Saved me about $500 a year and it is considerably cheaper than my brother pays for his place which doesn't have a wood stove and he has much fewer trees, one fifth the acreage and much better access - he is just a mile outside the city FD boundary.

    Works for me.
  11. Cuttle

    Cuttle me? what?

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    even with the small box, I managed to keep the fire going through the night without getting up... :D seems that the air-intake on low is just enough to keep it going for 7+ hours (if the wood is good)
  12. Elburrito

    Elburrito Donkey

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    Switched to a pellet stove a few years ago and never looked back. I heated both my entire home with one and then bought one for the cottage.

    The best thing about having it at the cottage is the fire burns hot all night long or when were out during the day.

    It's a little slower to heat up the cottage from -35c but once it's warmed up, it's fine.

    [​IMG]
  13. Nailhead

    Nailhead Free at last!

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    What fun is that?:huh

    No chainsaw, no forest outings...and no heat during power outages.
  14. Manuel Garcia O'Kely

    Manuel Garcia O'Kely Back at last

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    Well, that is why we go both ways. One of each. Pellets are a lot easier to keep at a nice even, low level, the wood stove great for slamming the chill in the AM and on very cold days.
  15. Nailhead

    Nailhead Free at last!

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    Oh, I see.

    That sounds about optimum.
  16. Trixie

    Trixie No, not that Trixie

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    Just found this thread! We opted for a Lopi Freedom Insert for our POS fireplace that was all show and no go for heat. Burned about 3 cords last winter, and saved a ton of dough on fuel oil.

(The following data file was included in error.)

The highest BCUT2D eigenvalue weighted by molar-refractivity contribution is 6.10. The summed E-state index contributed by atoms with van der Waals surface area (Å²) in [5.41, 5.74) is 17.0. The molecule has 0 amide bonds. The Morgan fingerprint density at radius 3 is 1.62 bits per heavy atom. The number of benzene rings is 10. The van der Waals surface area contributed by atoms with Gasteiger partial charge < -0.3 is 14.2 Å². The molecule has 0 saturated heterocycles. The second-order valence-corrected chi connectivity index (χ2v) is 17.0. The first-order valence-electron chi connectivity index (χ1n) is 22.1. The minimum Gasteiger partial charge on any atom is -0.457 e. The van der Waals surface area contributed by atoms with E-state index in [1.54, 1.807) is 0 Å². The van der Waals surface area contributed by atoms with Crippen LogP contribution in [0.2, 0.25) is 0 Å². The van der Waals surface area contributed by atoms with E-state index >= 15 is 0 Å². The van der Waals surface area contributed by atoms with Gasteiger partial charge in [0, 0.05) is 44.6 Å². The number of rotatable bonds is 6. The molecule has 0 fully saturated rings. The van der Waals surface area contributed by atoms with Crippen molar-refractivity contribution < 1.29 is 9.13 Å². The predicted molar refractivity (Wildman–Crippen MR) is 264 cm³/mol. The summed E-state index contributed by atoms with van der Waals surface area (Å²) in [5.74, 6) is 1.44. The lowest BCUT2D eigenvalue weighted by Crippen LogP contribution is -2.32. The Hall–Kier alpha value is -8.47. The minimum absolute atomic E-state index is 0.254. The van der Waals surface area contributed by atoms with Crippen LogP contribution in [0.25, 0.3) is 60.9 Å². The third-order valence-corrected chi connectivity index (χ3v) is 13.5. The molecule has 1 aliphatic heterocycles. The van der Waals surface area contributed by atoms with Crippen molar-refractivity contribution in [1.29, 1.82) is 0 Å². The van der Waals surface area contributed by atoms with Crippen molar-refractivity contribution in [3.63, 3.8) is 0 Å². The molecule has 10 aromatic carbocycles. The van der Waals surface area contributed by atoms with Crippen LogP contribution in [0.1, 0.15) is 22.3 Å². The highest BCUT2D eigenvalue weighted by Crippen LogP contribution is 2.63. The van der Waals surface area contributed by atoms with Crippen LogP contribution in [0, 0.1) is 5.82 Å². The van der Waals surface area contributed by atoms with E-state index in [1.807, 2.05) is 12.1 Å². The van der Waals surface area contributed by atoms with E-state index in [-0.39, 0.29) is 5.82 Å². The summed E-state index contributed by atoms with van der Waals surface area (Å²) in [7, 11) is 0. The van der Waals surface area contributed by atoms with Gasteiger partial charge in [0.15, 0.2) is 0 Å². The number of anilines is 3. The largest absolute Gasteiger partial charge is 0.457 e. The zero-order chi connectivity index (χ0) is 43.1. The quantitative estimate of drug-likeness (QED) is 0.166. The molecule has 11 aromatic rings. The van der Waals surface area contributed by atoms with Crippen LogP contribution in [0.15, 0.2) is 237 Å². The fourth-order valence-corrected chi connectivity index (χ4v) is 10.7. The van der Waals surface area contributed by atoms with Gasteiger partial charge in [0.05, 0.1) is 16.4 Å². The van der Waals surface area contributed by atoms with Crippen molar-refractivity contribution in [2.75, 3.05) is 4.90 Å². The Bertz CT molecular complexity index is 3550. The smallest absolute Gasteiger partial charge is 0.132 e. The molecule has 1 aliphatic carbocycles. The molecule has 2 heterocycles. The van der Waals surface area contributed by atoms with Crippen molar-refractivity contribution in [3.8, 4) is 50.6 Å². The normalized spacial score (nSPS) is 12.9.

[​IMG]

    we went with pewter instead of brass. Optional blower on the bottom, and we can stoke it for overnight burns. It basically heats the whole first floor with some additional circ fans in doorways. One of our better choices, really love it.
  17. DC2wheels

    DC2wheels Castle Anthrax troll

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    Hey Dave, NICE house. Great to be out of the rental market, huh?

    We really like our wood stove- the one you saw in our LR last time you got up to Sugar Hill.

    Good luck with that round stove.

    Say Hi to Paula.

    John
  18. Elburrito

    Elburrito Donkey

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    I have a generator incase we there's a power outage.
  19. A-Bone

    A-Bone Indubitably

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    Sure beats what was there: An empty hole up which all the heat goes... :lol3

    I LOVE a good fireplace... but for actual heating... they suck...

    An insert with a blower is the way to go... I honestly can't believe there aren't more stoves that have an air channel around the back of the stove with a fan forcing induction... great way to make a lot of warm air if you can move the warm air around the house....
  20. billyvray

    billyvray Procrastinator

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    If you don't mind, about how much did that fun ya to purchase and install? I'm looking at doing the same thing.